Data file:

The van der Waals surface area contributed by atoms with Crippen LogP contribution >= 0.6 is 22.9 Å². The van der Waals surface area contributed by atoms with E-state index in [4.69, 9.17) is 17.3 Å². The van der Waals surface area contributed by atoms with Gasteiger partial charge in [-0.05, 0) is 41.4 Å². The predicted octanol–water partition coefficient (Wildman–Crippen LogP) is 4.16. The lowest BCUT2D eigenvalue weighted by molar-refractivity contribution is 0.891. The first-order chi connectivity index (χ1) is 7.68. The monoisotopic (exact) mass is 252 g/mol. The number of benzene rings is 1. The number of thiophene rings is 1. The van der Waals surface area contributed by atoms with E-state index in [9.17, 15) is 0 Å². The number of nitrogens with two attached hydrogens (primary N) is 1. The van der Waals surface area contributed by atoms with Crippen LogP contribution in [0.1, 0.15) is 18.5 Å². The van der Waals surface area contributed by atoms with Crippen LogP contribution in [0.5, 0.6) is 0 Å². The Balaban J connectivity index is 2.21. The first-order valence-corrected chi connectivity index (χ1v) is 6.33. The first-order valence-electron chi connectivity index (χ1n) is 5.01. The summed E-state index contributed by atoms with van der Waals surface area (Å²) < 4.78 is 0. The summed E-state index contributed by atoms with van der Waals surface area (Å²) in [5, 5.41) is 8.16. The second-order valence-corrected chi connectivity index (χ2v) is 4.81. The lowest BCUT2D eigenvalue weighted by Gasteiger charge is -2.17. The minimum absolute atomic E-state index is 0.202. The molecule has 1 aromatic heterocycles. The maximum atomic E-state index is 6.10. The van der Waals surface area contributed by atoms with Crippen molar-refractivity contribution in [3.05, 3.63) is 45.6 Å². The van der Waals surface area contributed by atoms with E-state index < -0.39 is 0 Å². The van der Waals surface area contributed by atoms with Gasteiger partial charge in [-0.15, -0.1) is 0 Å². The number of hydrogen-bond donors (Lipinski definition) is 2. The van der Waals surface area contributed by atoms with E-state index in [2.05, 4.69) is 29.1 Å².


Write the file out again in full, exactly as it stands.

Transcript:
The van der Waals surface area contributed by atoms with Crippen LogP contribution >= 0.6 is 22.9 Å². The van der Waals surface area contributed by atoms with E-state index in [4.69, 9.17) is 17.3 Å². The van der Waals surface area contributed by atoms with Gasteiger partial charge in [-0.05, 0) is 41.4 Å². The predicted octanol–water partition coefficient (Wildman–Crippen LogP) is 4.16. The lowest BCUT2D eigenvalue weighted by molar-refractivity contribution is 0.891. The first-order chi connectivity index (χ1) is 7.68. The monoisotopic (exact) mass is 252 g/mol. The number of benzene rings is 1. The number of thiophene rings is 1. The van der Waals surface area contributed by atoms with E-state index in [9.17, 15) is 0 Å². The number of nitrogens with two attached hydrogens (primary N) is 1. The van der Waals surface area contributed by atoms with Crippen LogP contribution in [0.1, 0.15) is 18.5 Å². The van der Waals surface area contributed by atoms with Crippen LogP contribution in [0.5, 0.6) is 0 Å². The Balaban J connectivity index is 2.21. The first-order valence-corrected chi connectivity index (χ1v) is 6.33. The first-order valence-electron chi connectivity index (χ1n) is 5.01. The summed E-state index contributed by atoms with van der Waals surface area (Å²) < 4.78 is 0. The summed E-state index contributed by atoms with van der Waals surface area (Å²) in [5, 5.41) is 8.16. The second-order valence-corrected chi connectivity index (χ2v) is 4.81. The lowest BCUT2D eigenvalue weighted by Gasteiger charge is -2.17. The minimum absolute atomic E-state index is 0.202. The molecule has 1 aromatic heterocycles. The maximum atomic E-state index is 6.10. The van der Waals surface area contributed by atoms with Crippen molar-refractivity contribution in [3.05, 3.63) is 45.6 Å². The van der Waals surface area contributed by atoms with E-state index < -0.39 is 0 Å². The van der Waals surface area contributed by atoms with Gasteiger partial charge in [-0.15, -0.1) is 0 Å². The number of hydrogen-bond donors (Lipinski definition) is 2. The van der Waals surface area contributed by atoms with E-state index in [2.05, 4.69) is 29.1 Å².